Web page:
Altoona Mirror from Altoona, Pennsylvania on November 12, 1929 · Page 35
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Altoona Mirror from Altoona, Pennsylvania · Page 35

Altoona, Pennsylvania
Issue Date:
Tuesday, November 12, 1929
Page 35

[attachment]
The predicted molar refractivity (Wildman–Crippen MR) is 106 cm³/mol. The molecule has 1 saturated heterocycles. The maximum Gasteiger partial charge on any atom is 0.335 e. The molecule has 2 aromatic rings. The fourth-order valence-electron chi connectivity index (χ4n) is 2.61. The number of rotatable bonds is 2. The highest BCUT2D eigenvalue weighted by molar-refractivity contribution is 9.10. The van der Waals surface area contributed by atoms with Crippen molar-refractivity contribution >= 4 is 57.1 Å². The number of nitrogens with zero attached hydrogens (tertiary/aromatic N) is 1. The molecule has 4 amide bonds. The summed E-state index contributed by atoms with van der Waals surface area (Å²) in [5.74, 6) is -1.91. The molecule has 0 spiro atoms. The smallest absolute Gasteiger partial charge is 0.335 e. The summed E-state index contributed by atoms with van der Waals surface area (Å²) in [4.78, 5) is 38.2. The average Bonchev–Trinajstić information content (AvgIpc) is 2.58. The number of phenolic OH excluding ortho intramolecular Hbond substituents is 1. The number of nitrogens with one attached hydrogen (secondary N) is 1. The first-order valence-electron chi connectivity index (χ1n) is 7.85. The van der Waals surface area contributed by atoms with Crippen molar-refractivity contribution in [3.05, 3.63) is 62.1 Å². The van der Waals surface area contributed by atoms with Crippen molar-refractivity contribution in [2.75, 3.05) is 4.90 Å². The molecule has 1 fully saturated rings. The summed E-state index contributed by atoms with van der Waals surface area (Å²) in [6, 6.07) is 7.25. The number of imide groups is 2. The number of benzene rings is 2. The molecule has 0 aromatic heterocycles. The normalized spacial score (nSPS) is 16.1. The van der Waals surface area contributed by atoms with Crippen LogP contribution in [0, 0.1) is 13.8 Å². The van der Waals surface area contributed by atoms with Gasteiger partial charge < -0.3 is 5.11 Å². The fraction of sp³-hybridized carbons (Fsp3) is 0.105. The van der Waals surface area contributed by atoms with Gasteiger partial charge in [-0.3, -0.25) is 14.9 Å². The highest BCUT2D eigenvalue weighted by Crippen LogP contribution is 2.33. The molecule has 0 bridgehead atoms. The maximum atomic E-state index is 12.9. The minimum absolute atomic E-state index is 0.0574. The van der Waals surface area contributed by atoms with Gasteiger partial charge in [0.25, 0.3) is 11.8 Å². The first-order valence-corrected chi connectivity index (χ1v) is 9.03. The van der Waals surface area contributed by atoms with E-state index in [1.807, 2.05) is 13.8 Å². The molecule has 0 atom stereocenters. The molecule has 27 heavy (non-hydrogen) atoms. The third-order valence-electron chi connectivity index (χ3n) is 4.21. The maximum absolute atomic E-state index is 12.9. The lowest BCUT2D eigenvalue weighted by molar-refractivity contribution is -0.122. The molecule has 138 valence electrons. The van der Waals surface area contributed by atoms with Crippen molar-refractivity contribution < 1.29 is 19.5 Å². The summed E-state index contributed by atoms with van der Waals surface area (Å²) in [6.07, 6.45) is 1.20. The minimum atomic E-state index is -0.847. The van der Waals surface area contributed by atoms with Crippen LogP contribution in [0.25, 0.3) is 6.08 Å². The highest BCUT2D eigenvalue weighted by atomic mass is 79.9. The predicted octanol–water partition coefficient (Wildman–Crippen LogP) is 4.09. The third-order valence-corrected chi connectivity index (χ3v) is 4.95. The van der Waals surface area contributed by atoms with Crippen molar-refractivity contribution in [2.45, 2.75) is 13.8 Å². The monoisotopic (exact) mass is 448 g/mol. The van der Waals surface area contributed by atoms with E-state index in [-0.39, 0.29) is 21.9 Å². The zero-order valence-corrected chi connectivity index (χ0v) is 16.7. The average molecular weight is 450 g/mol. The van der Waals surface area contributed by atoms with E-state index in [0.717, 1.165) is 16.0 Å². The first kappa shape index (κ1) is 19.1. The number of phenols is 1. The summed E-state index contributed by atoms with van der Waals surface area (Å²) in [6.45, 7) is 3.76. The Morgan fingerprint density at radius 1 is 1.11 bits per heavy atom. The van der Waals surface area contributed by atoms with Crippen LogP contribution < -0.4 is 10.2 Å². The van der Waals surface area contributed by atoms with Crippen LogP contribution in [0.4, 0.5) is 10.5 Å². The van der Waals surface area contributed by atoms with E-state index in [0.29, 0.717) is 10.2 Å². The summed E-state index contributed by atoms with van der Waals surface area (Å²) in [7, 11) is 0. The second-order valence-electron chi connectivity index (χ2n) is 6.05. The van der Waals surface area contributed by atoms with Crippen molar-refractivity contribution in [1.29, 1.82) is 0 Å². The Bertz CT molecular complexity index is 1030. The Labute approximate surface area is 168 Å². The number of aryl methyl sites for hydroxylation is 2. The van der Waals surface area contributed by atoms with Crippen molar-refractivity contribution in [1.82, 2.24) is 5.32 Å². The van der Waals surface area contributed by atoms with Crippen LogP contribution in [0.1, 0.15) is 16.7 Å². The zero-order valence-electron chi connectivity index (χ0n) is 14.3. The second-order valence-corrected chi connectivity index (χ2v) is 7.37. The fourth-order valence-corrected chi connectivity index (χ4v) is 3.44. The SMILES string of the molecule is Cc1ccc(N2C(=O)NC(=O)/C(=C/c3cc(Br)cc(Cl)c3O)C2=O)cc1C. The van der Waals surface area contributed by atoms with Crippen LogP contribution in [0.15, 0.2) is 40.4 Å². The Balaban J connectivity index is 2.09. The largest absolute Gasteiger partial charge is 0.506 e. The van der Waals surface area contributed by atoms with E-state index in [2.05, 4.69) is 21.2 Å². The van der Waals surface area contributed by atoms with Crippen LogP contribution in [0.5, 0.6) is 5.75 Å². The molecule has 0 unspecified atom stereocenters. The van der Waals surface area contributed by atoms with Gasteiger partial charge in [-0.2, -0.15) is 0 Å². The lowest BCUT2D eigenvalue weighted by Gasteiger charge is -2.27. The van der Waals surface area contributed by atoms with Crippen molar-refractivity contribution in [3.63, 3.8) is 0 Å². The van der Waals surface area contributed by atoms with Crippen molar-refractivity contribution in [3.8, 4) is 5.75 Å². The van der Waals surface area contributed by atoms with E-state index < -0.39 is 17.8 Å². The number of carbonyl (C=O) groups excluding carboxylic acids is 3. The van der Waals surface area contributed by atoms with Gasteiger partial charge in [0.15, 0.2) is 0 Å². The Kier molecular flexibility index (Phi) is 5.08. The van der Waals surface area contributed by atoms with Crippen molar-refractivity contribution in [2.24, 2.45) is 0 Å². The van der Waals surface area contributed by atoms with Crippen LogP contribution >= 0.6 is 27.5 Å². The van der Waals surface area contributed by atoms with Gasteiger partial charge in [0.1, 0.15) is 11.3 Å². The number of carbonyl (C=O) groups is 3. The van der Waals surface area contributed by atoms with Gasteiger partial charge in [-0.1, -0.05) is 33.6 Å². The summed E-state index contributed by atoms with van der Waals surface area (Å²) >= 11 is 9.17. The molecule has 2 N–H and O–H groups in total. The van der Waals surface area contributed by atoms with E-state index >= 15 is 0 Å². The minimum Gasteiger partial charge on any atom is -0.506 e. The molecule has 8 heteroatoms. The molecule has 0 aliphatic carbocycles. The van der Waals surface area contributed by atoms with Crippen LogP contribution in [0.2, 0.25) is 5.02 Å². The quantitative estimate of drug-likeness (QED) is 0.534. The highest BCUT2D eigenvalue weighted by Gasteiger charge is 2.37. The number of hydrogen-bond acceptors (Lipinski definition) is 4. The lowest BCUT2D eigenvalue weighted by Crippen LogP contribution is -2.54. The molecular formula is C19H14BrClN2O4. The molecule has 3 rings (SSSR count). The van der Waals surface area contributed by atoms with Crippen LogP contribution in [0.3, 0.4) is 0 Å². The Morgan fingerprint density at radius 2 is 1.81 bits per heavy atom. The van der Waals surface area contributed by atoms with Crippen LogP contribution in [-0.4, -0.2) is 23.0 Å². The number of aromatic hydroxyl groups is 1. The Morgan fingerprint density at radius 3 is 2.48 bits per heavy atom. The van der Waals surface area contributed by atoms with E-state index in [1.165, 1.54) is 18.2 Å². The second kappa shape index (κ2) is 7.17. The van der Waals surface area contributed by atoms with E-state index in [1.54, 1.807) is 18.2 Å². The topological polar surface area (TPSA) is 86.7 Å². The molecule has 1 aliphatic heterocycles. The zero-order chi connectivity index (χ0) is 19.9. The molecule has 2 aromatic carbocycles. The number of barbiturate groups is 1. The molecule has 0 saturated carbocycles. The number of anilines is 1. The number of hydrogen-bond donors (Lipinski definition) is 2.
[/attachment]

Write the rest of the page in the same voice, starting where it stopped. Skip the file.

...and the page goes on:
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f THE ALTOONA MIRROR—TUESDAY, NOVEMBER 12, 1929 To Muse and Amuse By , SPOltTS EDITOR Jinking Records Galore The Altoona High football team has piled up a lot of honors already this season and more can come with the three remaining games. Here's Altoona's performance to date: • Won eight straight. Won moro games than anj other "modern" Altoona team. Scored 250 points, or more than any other Altoona eleven. Allowed opponents but two touch- i downs, or less points than any other Maroon team. Cinched the western section Central P. I. A. football conference for first time. Attracted enough fans to make suru of a special train to accompany team on biennial jaunt to Johnstown. And more things can happen in the Wllllamsport, Cumberland and -Tyrone 1 High games, all being played in this city. Enormous crowds are promised for each scrap. Altoona Lends Support There is nothing 1 lacking as far, as support from Altoona High students, alumnus and townspeople goes and v athletio officials at Altoona High are V as pleased as pleased can be. Ifc—•'"Altoona High more than paid its own * guarantee at Johnstown last Saturday. / The Altoona crowd at the game was just about as big, if not bigger, than the Johnstown crowd. And the Jawns ALTOONA HI WINS JOHNSTOWN PRAISE The praises of Altoona High are being sung by the Johnstown i scribes and Pat Malloy, sports editor' of the Johnstown Democrat pays the mu- roons a mighty fine tribute. Here's some of the high spots of the Johnny writeup: "It took only a few minutes for Johnstown football followers to find out why Altoona boasts of one of the best elevens in the history of the • school. Coach "Snaps" Emanuel had no outstanding star in his lineup. He had no great open-field runner, no line-crushing backs or giant linesman, but what he did have was one of the prettiest eleven men teams that, has ever performed on' The Point field. He had three backs who alternated at carrying the ball,-" a heady field general and seven fast, hardcharging and alert linesmen. All In all he had a team, not built around one or two fan-idolized individuals, but around 11, each one of whom has specific duties to do and who did them real football fashion. . i "It was not a poor Johnstown football team that fell before the attack of the Mountain City eleven, but the flghtingest, smartest best offensive and defensive team that Coach Harrick has placed on the field this season. Johnstown had a wonderful team Sat>• urday, but they just happened to meet \ Altoona, which has an aggregation V this year far superior to any ordinary /P'-Wgh school team. The Azure "and /" Black showed wonderful Improvement over its other games of this year, displaying it in the second half 1 of play when they held the visitors without a point. "Fully 3,000 Altoona fans were on The Point. A special • train brought 1,500 In addition ' to the automobile crowd and those who arrived on earlier trains. ""Wonder how many rode on railroad passes? Somehow, or other, we've always had an idea that every man, woman and child who boarded a train in Altoona was riding free. "No doubt many folks in Altoona have the idea that any time our kids want an ingot, a steel bar or a keg of nails to play.with, "pop" gets it'gratis 'because he works in the steel mills. "The next time somebody presents somebody else with, a huge basket of chrysanthemums, the suggestion is offered that the presentation' be a little bit more formal. When somebody gets two dozen "mums" from somebody else, more should be seen of the giver. Also the "glvee" should be in evidence. "Nobody minded the 15-minute'delay in starting the game in order that those waiting to get inside could see the klckoff. "Sure was a crowd.- With both bleachers filled, the overflow used part of the b,ltherto unoccupied grandstand. "The Johnstown and Altoona bands went over big, especially the massed numbers between halves. "It was the first time Altoona wore their new band uniforms. They're pretty nifty. / "Before the next inter-city game / which attracts two cheering sections on r ^opposite sides of the field, we're going (to tip the local head cheer leader that, like in bridge, there are certain little rules to be followed. Nothing important, but just to give the right touch. "Same with the leader of the band. "We never did Jlke the term "moral victory," but holding the best team in the history of Altoona to a 19-0 score with one of our weakest teams is some kind of a victory for us. We'll call it a moral victory. "With this defeat as something to work on, there's the game next year in Altoona. "On to Altoona) had a big turnout of their own boosters, too. Altoona easily filled up the smaller stands attd tho overflow had to fill one end of the Johnstown stands. In addition Altoona rooters filled a section of the stands used only for baseball. And Altoona cheerleaders had to scatter about some to include all the fans. It was the biggest outpouring of Altoon* fans for any grid game in recent years. That special train was jammed to the roof and every coach, built for 60 people, held 100 and more, The paid fares on' the train 1 totaled 1,600. And plenty of fans had parses, too. The Altoona maroon-decorated cars at Johnstown were parked everywhere In the Flood City. And walking along the 'Johnny streets was like walking up Eleventh avenue. Altoonana were everywhere. Make What Conches Ask Altoona High grid players did ex actly what the corps of coaches desired 'em to do last Saturday against Johnstown. , . . Early in the week this column announced that Altoona High players were being drilled in plays that promised at least three touchdowns. In fact Altoona coaches were, working for three scores to be satisfied With tho squad. • Altoona made the three touchdowns In the first half and .then was silent the last half. The Maroons got a lot of real good practice in the last two periods/and coaches were pleased with the fine defense of the team. Visiting Teams Win, Too The well known "old dope" was given a rather rude shattering last Saturday in the western interscholastlu football conference. In tho early part of the season "home" teams were winners in all games and the visiting team was as good as licked even before the game was played. Saturday shattered this rule, as all visiting, teams beat all homo teams. Altoona, Clearfleld aiii Jersey Shore did the visiting and they licked Johnstown, State College and Lock Haven, and by good sized margins, too. And there'll be a lot more such surprises before the season ends. The home team has no advantage in this conference. Just nine times this season have visiting teams licked the home teams. And a total of thirty-four games have been played. Things Yon Should Know • "Ball, ball, who wants the ball? yelled Referee Duncan McCallum, Leechburg official, who tovled the j whistle at Johnstown Saturday. . , When the game ended he held up tho ball and invited a scramble for it . find he got what he didn't expect . for he was the center of twenty-two players, all intent on bagging the oval . . . with Altoona finally successful.- 2 — Altoona High'a record for real clean football is still perfect ... and no of- i flclal has had the pleasure, the honor, ' or whatever you may call it, of impos- .ng a 10- or 15-yard penalty on the Maroons. . . . Altoona's penalties still remain 5-yard ones for offsides. Bill Dillon, Altoona substitute fullback, licked the ball for Altoona just once on Saturday . . .and his kick went straight up like a balloon ascension . . . finally blowing out of bounds.—— Altoona High had no complaint to .find with the Johnstown officials . . . even though the team Was kept ou't of a touchdown by two off-side penalties, one coming after a score. . . . Then Johnstown was allowed a 10-yard gain on a forward pass interference . . ; bul no Altoona player interfered whatever, a Johnny receiver tripping himself with no one even handy. . . . Altoona madp no complaint. First plays in the Johnny game were good for both teams . Torebus got 9 on Johnstown's first run and Tomjmy Thompson got B on Altoona's first' thrust. bill Battery Repairing . Ignition Service WKItT/UHUUtClf'B Service Station Cherry Ave. * 4lb 81. Dial Hi96U d> 2-3716 GEMERAL Goes a long way to make, friends. J. A. LEAP 1723 Eleventh Ave. Everything for the Amateur Movie Maker ' COHEN'S Agents For Fllmo Equipment v 1117 Eleventh St. Open Evenings Trade Your Qld Tires *In On New IT. S. PEERLESS & IIOYAL CUItU SIGEL MOTOR CO. The Super Service Station 833-89 24th St. Dial 611 Copley $12*50 $15.50 Clothes 1411 Eleventh Ave. ^ OCKKE MAY TRICK • JONES ON PASSES By SOL METZOEK Merely because the two previoun lays 'have worked, the way Is now aved for Notre Dame to uncork a i'or- ard pass. Same old spinner by back 0, 4 starts it. On two previous plays his spinner has : resulted in a gain on wide sweep and another on a buck nslde the defensive left tackle. By that time the defensive backs arc et to come up like a.Bhot to stop both penlngs. It is a sound theory in foot- all that if your running attack begins o function your opposing backs will ome up fast to stop it. Then vou can ass. Rockne plays'it that way with ho three plays we -have been dealing vith. When the two preceding ones york, look out for this simple pass. As the ball Is snapped both ends tear traight down field. They ought to be overed. But they wsually are not. Imply because the defending backs ire as hell bent on rushing up to stop ft run as are Notre Dame's ends to gei. y them. The obvious happens. They are free and , No. 4, after spinning, realcs back to the right and shoots a orward pass to No. 5. Tomorrow we'll have a look at lockne's half-spinner, a play Southern California will encounter Saturday. W. MARYLAND UNBEATEN. BALTIMORE. Md., Nov. 12.—Defcat- ng Loyola, College of Baltimore 33 to ' in.the stadium here today, Western Maryland's football team remained he only undefeated college eleven in .he state. They took the offensive at .he start and before the half closed scored 20 points, 13 of which were made In the initial period. Western Maryland's last touchdown came in .he final period as Wellinger, left half- }ack, took the ball around left end and ran 70 yards. Loyola showed its freatest strength In the third period. An aerial attack uncorked by Dellaire, quarterback, produced a touchdown. Western Maryland plays St. Francis college at the Cricket field Saturday, Nov. 23. I The State Garage Is In the | Christmas Treasure Hunt . 1501 Thirteenth St, Fireproof Bldg—Heated—Clean 24 Hour Parking, We want to call your attention to the fact that when you do your Christmas shopping a little later—our ; garage will be the ideal place to park your car. Conveniently located—Protected from the weather. SATURDAY COLLEGE GAMES TO THRILL ..NEW YjORK, Nov. 12.—Notre Dame's game with Southern California at Soldiers field,' Chicago, and the traditional Yale-Princeton battle at New Haven, furnish the glamour and color for this''week's football program t even these two great attractions fall to overshadow entirely the many other excellent attractions. With the exception of the Notre Dame-Southern California game the ntersecllonal bookings are comparatively unimportant but this Is offset by the fact that leaders In the race foi- sectional honors in every part of the country are scheduled to meet formidable opposition. Pittsburgh and Cornell, the easts only undefeated and untied teams meet Carnegie Tech and Dartmouth respectively. Pitt will be a slight favorite to defeat the Skibos but the Dartmouth game is expected to eliminate Cornell from consideration for championship honors. Pitt Is especially anxious to make a strong show- Ing against Carnegie as this game provides the season's only comparison between the Panthers and Notre Dame, Carpegle having held the Irish to a 7 to 0 score. In addition to these games the eastern schedule Includes Intersectlonal games between 'Missouri, and New York university and Villa-Nova and Davis and Blkins. But for the traditions behind the game and the ancient rivalry among the "big three" the Yale-Princeton game would rank secondary to these four contests. Princeton is in the midst of the most disappointing season In its history and is conceded little chance against Yale, which—if Booth ta In the lineup—la entitled to ranking aa one of the east's best teams. The Notre Dame-Southern California game la Important enough to monopolize attention In any section of the country. Notre Dame apparently Is enroute to a national championship and the Trojans are rated as the team most likely ,to mar the Rockne team's perfect record. A defeat by California eliminated the Trojans from the nation's leaders but Coach Howard Jones regards his team as the best he has had In years. WAS TIGEU PLAYEU. Bill Roper, veteran Princeton football coach, was a star tackle on the Tiger elevens In 1809, 1900 and 1901. Expert Radio Service W. C. CROSS Kndlo Itcpnlr Shop Phone 2-4021 Auto Acceuoty and Radio Supply Sale ZIP AUTO & RADIO SUPPLY CO. 1514 llth Avo. Altoo'nn, Pa Open Every Evening —Slip "Seat Cover Sale"— Coach and Sedan $2.98 Coupe ,/.$1.98 Victor's AOTO AN " 1011 llth Avo. RADIO STOKE 1003 8th Ave. If you want a cigar just a little bit better than the other fellow is smoking—if you have a real appreciation «f rich, mellow, mild tobacco— full of taste, aromatic, smooth—then you want MARSHALL FIELD For Wednesday Only! Defiance Red Tubes $ | •UU $1 to $3.65 ^H J9 I A*vrf*/yv**/ %* Regularly i T HESE tires and tubes are made by a large, reputable company in Akron. 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Stock up for the winter and select gifts for your friends on Dollar Day. TOPCOATS SUITS Formerly Priced at $25 The first seven men who get here and who nan be fitted, get a fine knitted topcoat at 10 .00 Smart Fall 'and Winter Suits \n a full array of the season's new 2 and 3-button, men's and young men's models. Browns, grays, tans „ , , special at . 23 .50 TOPCOATS OVERCOATS TOPCOATS OVERCOATS Special Up to $25 Value* Kmbodlng all new style lines color weaves of season. the and this 19 .50 Regular $35 values selected from this season's new stocks—Tans, Browns, Blues In single and double- breasted. models, at 29 .50 BLACK RUBBER SLICKERS A handsome rainy day 'pal' In a full length straight hang- Ing model, also brown leatherette Trench C.oats . . . fully guaranteed. Very special at p*m / . / § : COHDUROV COLLEGE TROUSERS Blues and Browns—the rage,with high school fellows and young men about town. Soft pliable 'cords'—smartly styled in high rise wide leg models . . . very special at 4 WHITE SHIRTS FANCY SHIRTS WHITE SHIRTS English broadcloth collar attached style, in all sizes . . . regular $1.50 quality at ' 1 .00 Attached and detached collars — fine English broadcloth In very desirable patterns . . . regular $l.f>0 quality, all sizes. 'I B JL .00 Of supreme quality broadcloth in neckband and collar attached styles .' . ; all sizes, assorted s 1 e e-v e 2 for JS.50 lengths. 3 for »5.00 1 .85 SILK NECKTIES FANCY SHIRTS MEN'S SILK SOCKS One hundred dozen fine 'silk neckties, wool lined for less wrinkles. This season's very newest patterns. Your choice • at ' '"' '"." ' 1 .00 Attached collar style—fine quality, high lustre English broadcloth, in the season's new, smart pattern effects, all sizes . . . regular $2.00 qua)-,, . 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In black, gray ' and brown Hhades , . . regular price $3.50. 2- Pure Irish linens, hemstitched by hand—full size ... regular 36c quality at 25' SILK MUFFLERS MEN'S BELT MEN'S SOFT HATS Hand-print Eagle Hllk crepe, In this season's new de- nlgns and color tones ... an extraordinary value for Dollar Day at 2 .50 A now belt set with sliver initial buckle, in a beautiful, fancy box . . . Dollar Day value 1 .50 One hundred mjB n ' s $5.00 and $7."50 hats—all sizes in browns, ta n s and grays . . , very special at 3 .50 BOSTONIAN OXFORDS HIGH SCHOOL SWEATERS One hundred pairs of Bos- tonlun Oxfords in both tan and black. New styles, broken lots, but all sizes in the lot ... formerly priced to $7.80. Dollar Day only 3 .95 Colors of Navy, Royal Blue. Kelley Green, Purple, Orange, Maroon, White and Black—V-neck or crew neck style. Guaranteed all wool heavy shaker knit. Dollar Day only J.50 U BOYS' SHOP" SPECIALS BOYS' OVERCOATS BOYS' SUITS 29 all wool overcoats In fancy tans, browns and grays—')4 length, double- breasted, wool lined . . . values to $20.00. Special at 7 .95 45 four-piece suits—Coat, vest and 2 pairs full cut, full lined golf knickers in the season's new pattern weaves. 2-button models with notch lapels. Values to $20.00. Special at 9 .95 KOVS' KHAKI ' SHEEPLINED COATS In sizes ;0 to 18 years — $8.75 values. Special at JUVENILE O'COATS UOYS' ALL WOOL 5 .95 In sizes 3 to H years—line all wool meltons in cadet blue and tan. Values to $9.95. Special at 3 SWEATERS .85 In fancy or solid t'olors, V-neck or crew neck style . . * . values to $4.00. Special at 2 .95 BOYS' GOLF HOSE 29c 4 pairs for $1.00 BOYS' SHIRTS In fancy Jacquard and pastel shades. Of fl n e broadcloth in new fancy patterns — collar attached style . . . values to $2.00. Special at BOYS' KNICKERS 1 .00 In suit patterns of durable all wool fabrics, full lined. Full cut golf style . . . $2.00 values. Special at 1 .65 1123 Eleventh Avenue i>. *